keep watch
to be on guard. He kept watch while the other soldiers slept.
watch one's step
to be careful what one does or says. He's in a bad mood, so watch your step and don't say anything wrong!
watch out (with for)
to be careful (of). Watch out for the cars!; Watch out! The police are coming!
watch over
to guard or take care of. The mother bird is watching over her young.
Kernerman English Multilingual Dictionary © 2006-2013 K Dictionaries Ltd.
References in classic literature ?
Without interruptions of this kind, the best narrative of plain matter of fact must overpower every reader; for nothing but the ever lasting watchfulness, which Homer has ascribed only to Jove himself, can be proof against a newspaper of many volumes.
The universal watchfulness so encompassed him, that if he had been taken in a net, or were being forwarded to his destination in a cage, he could not have felt his freedom more completely gone.
But watchfulness prevented any accident, and eventually the party reached the place where they had left their goods.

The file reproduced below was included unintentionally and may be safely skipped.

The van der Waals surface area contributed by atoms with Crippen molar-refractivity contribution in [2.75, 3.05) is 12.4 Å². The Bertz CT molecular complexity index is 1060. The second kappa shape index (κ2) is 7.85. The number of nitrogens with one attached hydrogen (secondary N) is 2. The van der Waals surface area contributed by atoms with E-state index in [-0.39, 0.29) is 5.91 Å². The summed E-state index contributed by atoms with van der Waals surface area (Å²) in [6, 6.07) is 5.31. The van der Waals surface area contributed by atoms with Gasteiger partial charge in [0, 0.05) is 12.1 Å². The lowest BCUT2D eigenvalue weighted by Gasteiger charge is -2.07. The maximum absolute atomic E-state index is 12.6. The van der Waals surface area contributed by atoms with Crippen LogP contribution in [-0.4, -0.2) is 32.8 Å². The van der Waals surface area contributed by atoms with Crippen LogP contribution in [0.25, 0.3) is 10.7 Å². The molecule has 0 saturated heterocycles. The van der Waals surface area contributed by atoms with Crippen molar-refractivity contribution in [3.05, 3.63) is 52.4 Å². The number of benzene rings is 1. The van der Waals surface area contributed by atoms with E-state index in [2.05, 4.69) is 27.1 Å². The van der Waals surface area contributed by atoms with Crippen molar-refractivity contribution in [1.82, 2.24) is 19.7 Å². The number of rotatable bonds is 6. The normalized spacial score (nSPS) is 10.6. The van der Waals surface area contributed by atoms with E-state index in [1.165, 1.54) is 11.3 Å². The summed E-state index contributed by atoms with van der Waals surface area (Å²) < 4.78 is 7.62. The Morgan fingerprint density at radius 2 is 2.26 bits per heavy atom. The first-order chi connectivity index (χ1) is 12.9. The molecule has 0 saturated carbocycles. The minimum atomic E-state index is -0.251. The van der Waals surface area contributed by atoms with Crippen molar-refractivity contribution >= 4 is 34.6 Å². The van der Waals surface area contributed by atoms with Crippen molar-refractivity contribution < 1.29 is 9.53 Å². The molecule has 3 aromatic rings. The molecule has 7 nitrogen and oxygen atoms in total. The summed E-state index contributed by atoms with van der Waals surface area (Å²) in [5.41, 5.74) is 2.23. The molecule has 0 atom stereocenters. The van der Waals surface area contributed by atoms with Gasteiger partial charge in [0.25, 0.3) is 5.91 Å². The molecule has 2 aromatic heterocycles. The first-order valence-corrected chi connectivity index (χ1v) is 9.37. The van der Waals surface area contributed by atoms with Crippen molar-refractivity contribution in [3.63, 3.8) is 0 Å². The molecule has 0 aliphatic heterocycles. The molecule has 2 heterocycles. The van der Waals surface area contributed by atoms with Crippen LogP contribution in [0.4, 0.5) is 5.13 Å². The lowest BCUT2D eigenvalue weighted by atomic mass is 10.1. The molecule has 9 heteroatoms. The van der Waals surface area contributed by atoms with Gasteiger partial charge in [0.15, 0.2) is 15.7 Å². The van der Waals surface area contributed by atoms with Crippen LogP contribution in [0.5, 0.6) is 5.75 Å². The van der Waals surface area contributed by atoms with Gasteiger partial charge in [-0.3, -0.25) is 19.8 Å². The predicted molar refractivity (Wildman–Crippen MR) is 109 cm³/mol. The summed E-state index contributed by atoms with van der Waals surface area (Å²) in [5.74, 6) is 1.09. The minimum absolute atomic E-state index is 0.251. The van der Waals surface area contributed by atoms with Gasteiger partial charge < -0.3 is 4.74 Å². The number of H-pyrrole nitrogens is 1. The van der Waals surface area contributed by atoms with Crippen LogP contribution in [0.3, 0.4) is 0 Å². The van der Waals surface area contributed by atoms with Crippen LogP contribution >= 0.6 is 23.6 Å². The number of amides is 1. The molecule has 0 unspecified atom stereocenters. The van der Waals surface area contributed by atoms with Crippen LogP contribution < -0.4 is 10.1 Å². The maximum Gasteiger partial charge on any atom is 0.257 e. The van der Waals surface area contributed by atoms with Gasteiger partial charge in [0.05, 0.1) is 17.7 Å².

D'Artagnan made a sign to Porthos to redouble his watchfulness; then turning to Mazarin:
Duncan had prepared himself to pass the night in watchfulness near them, just without the ruin, but the scout, perceiving his intention, pointed toward Chingachgook, as he coolly disposed his own person on the grass, and said:
Soon we traced a narrow path through the wild luxuriance of the island, going northwestward; and presently M'ling stopped, and became rigid with watchfulness. Montgomery almost staggered into him, and then stopped too.
Here, to their great joy, they discovered the comrades of whom they were in search, all strongly fortified, and in a state of great watchfulness and anxiety.
The only effect on Jerry was to make him transfer his watchfulness to the foot.
Casting a look of reproach at me for having beguiled him from his watchfulness, he went over the side, feet first, turning over after he got under and following his line down to bottom.
After her return to the prison, Hester Prynne was found to be in a state of nervous excitement, that demanded constant watchfulness, lest she should perpetrate violence on herself, or do some half-frenzied mischief to the poor babe.
But if she DID, the letter was written and sent away with a privacy which eluded all her watchfulness to ascertain the fact.
And let no one fancy that the author was at all astray when he compared the friendship of these animals to that of men; for men have received many lessons from beasts, and learned many important things, as, for example, the clyster from the stork, vomit and gratitude from the dog, watchfulness from the crane, foresight from the ant, modesty from the elephant, and loyalty from the horse.